New Music, Deep Listening: Chicago’s Frequency Festival Celebrates 5 Years

By Estlin Usher |

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Artists who’ll perform at this year’s Frequency Festival [clockwise from top left]: Crys Cole (Photo: Robert Szkolnicki), Katinka Kleijn (Photo: Todd Rosenberg), Rajna Swaminathan (Photo: Jaimie Milner), and Annea Lockwood (Photo: Nicole Tavenner)

It’s not a secret, but with all the incredible performances that happen every year around this city it can be easy to forget: Chicago is a hub for new music. With venues and organizations such as Constellation, the Chicago Center for Contemporary Composition at the University of Chicago, Elastic Arts, the LAMPO series, the Experimental Sound Studio, and many more, the caliber of artistry and dedication to the vitality of classical and forward-thinking music in Chicago has never been better.

This year, one of the cornerstones of the contemporary classical music scene in Chicago marks a milestone: the Frequency Festival celebrates its fifth year in a week of new music concerts from February 24 to March 1. Coinciding neatly with the city-wide theme of the Year of Chicago Music, the festival expands its presence across neighborhoods with a feast of exceptional concerts, with performances at Constellation, UChicago’s Bond Chapel, the Museum of Contemporary Art, the Art Institute of Chicago, and the Chicago Cultural Center.

READ MORE: Off the Beaten Path — 9 Underrated Venues for Classical Music in Chicago

Among the special guests for the fifth anniversary of the Frequency Festival is the inimitable composer and sound artist Annea Lockwood, who returns to Chicago for the first time in over four decades. During Lockwood’s long-anticipated return, audiences get the chance to hear two sides of this influential artist’s work. On Friday, there will be a performance of her compositions (Friday, February 28, 8:30 pm, Constellation, $15) featuring hometown heroes and trumpet virtuoso Nate Wooley. The next day, Experimental Sound Studio will present an artist talk and launch a month-long exhibit of her field recording-based installation “A Sound Map of the Danube” (Saturday, February 29, 2:00 pm, Experimental Sound Studio, Free. Installation runs through March 29).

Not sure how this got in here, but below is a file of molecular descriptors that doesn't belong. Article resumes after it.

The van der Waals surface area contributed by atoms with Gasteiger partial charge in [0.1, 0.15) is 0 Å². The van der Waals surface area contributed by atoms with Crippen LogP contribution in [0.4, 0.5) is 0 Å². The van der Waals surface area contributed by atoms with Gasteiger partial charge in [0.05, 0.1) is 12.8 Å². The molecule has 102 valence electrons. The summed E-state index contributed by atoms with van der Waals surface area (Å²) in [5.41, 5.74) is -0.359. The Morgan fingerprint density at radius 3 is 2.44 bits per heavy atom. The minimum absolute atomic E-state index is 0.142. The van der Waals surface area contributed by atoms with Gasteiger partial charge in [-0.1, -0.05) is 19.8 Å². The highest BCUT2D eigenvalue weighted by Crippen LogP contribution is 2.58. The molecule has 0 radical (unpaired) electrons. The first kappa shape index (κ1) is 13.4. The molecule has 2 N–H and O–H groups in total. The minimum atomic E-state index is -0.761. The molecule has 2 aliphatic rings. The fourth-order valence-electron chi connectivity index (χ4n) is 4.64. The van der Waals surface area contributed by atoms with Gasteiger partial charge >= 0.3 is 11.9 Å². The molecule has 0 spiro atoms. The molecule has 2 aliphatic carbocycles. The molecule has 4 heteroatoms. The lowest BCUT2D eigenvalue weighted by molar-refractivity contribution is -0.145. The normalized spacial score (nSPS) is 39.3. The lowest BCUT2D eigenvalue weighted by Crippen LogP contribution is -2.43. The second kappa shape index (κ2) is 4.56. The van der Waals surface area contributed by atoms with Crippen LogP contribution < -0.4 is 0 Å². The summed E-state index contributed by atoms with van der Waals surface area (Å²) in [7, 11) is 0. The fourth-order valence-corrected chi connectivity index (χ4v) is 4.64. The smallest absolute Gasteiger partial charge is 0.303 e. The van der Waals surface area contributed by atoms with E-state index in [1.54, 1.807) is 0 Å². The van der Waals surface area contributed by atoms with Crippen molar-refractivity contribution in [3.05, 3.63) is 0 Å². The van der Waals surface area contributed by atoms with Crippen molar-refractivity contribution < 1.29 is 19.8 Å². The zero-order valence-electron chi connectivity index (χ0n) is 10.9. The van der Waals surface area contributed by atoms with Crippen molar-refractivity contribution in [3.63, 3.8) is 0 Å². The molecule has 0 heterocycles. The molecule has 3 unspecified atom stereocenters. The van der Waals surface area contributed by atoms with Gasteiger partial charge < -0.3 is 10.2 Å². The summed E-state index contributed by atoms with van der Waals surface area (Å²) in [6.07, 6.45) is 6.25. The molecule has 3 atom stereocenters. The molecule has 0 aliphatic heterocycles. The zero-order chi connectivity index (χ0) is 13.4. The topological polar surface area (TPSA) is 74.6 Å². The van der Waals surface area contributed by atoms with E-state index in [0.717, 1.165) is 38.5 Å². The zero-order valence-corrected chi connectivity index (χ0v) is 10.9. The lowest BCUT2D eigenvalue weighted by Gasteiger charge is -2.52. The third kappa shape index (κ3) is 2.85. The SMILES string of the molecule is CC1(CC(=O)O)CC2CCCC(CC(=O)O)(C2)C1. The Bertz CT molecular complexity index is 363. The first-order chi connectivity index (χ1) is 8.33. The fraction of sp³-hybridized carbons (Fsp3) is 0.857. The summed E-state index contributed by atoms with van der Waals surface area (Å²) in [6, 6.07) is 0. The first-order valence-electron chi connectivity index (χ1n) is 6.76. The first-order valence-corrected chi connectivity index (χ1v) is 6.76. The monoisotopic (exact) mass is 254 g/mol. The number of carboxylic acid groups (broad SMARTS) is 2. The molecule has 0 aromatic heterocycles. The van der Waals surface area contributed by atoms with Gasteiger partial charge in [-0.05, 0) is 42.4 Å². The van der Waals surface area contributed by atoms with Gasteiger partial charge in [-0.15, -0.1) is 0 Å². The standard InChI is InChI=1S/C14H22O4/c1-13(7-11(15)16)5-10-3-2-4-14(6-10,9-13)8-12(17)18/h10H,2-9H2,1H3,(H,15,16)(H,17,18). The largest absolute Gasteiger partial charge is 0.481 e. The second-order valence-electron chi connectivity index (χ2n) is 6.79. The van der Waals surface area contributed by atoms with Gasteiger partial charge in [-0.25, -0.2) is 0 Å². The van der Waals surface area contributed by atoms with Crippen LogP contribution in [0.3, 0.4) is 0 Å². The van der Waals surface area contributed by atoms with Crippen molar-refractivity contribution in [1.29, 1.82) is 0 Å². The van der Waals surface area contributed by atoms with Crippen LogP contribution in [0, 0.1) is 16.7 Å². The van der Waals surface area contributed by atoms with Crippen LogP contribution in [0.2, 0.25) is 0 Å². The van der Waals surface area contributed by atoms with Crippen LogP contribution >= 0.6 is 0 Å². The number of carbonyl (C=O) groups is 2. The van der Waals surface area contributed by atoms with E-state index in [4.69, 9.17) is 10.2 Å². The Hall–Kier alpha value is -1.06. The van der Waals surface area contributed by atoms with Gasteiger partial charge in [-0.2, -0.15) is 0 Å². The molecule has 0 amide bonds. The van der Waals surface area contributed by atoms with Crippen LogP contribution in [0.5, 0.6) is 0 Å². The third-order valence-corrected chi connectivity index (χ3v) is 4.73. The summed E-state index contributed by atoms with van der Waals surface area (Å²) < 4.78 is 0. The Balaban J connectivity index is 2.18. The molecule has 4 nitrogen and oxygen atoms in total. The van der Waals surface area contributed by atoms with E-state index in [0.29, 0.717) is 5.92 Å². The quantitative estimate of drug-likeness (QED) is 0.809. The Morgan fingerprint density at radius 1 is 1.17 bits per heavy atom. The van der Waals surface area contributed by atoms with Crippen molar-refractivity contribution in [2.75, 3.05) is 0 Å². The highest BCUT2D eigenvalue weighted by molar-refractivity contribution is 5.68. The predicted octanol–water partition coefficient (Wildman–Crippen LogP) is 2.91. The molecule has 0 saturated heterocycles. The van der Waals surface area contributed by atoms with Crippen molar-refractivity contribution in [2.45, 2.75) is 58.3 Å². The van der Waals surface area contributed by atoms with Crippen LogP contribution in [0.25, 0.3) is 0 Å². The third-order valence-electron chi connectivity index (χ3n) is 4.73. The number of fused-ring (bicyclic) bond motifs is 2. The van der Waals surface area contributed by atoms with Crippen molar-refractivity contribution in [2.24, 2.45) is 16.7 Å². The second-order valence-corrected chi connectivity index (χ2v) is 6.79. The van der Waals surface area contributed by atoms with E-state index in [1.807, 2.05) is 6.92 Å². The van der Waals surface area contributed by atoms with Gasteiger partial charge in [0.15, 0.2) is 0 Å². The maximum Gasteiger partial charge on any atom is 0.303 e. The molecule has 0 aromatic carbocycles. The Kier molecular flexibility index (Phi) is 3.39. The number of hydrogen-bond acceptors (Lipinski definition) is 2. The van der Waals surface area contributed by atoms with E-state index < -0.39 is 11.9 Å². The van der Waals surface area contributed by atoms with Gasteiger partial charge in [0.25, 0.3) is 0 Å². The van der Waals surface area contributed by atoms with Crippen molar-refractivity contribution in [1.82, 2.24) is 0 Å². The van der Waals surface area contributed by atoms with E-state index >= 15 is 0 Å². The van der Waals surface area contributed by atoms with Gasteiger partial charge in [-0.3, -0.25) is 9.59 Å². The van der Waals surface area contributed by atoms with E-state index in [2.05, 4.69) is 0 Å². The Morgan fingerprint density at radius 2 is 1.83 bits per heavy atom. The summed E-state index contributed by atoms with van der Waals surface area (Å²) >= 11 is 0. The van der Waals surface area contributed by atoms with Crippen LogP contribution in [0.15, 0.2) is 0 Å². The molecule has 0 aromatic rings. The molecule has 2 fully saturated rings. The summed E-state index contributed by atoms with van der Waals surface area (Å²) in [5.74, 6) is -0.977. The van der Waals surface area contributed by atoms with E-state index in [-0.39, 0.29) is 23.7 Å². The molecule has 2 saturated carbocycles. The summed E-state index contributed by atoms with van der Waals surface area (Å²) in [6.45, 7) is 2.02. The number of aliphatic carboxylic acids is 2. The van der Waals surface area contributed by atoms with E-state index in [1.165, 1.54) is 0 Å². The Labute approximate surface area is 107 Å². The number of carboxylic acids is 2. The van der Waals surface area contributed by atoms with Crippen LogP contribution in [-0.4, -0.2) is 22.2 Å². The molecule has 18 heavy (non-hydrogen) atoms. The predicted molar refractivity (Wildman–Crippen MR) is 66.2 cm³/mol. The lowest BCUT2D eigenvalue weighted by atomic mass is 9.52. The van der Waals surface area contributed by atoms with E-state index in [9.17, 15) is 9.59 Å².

Festival organizer and artistic director Peter Margasak says of Lockwood’s music: “The sounds of nature have been crucial to her work, and she's long embraced the unpredictability, complexity, and mutability in such sonic resources.” Lockwood’s piano piece “Ear-Walking Woman”, which will be performed on February 28, “envisions a kind of mini-universe inside of the instrument ripe for exploration.”

With Miguel Frasconi, Annea Lockwood performs an excerpt of "Other Glass Worlds"

Another festival highlight will take place in Hyde Park in UChicago’s lush, reverberant Bond Chapel as violist Julia Eckhardt and trumpeter Nate Wooley present two solo works from slow-music master Eliane Radigue. (Wednesday, February 26 at 8:00 pm, Bond Chapel on the UChicago campus, Free)

Not limited to western paradigms of classical music, the Frequency Festival brings the Chicago debut of South Indian voice and instrument duo Rajna Swaminathan & Ganavya Doraiswamy, who are renowned for their improvisational virtuosity and immersive sounds. (Sunday, March 1 at 2:00 pm, Claudia Cassidy Theater at the Chicago Cultural Center, Free)

Heralded as “Chicago’s First Lady of the Cello”, CSO member and International Contemporary Ensemble regular Katinka Kleijn performs new pieces by Nathan DavisAliya Ultan, and Damon Locks, whose work blends classical themes with complex and evocative sound worlds. Then she’ll turn the floor over to Julian Otis, a genre-bending artist whose visceral opera-influenced performances are dedicated to the advancement of Black music in America. (Sunday, March 1 at 8:30 pm, Constellation, $15)

In this 3D video, Kleijn performs "Ly Ful Hood." Start the video, then click and drag to survey the mechanized ensemble in performance!

“What ties everything together,” Margasak says about the festival, “is a deep engagement with sound--whether pushing boundaries or simply basking in its richness. There's no way the festival can represent everything, but I'd like to think it would provide a strong opening for curious listeners to experience sound in new ways.”

For more information about the 2020 Frequency Festival, visit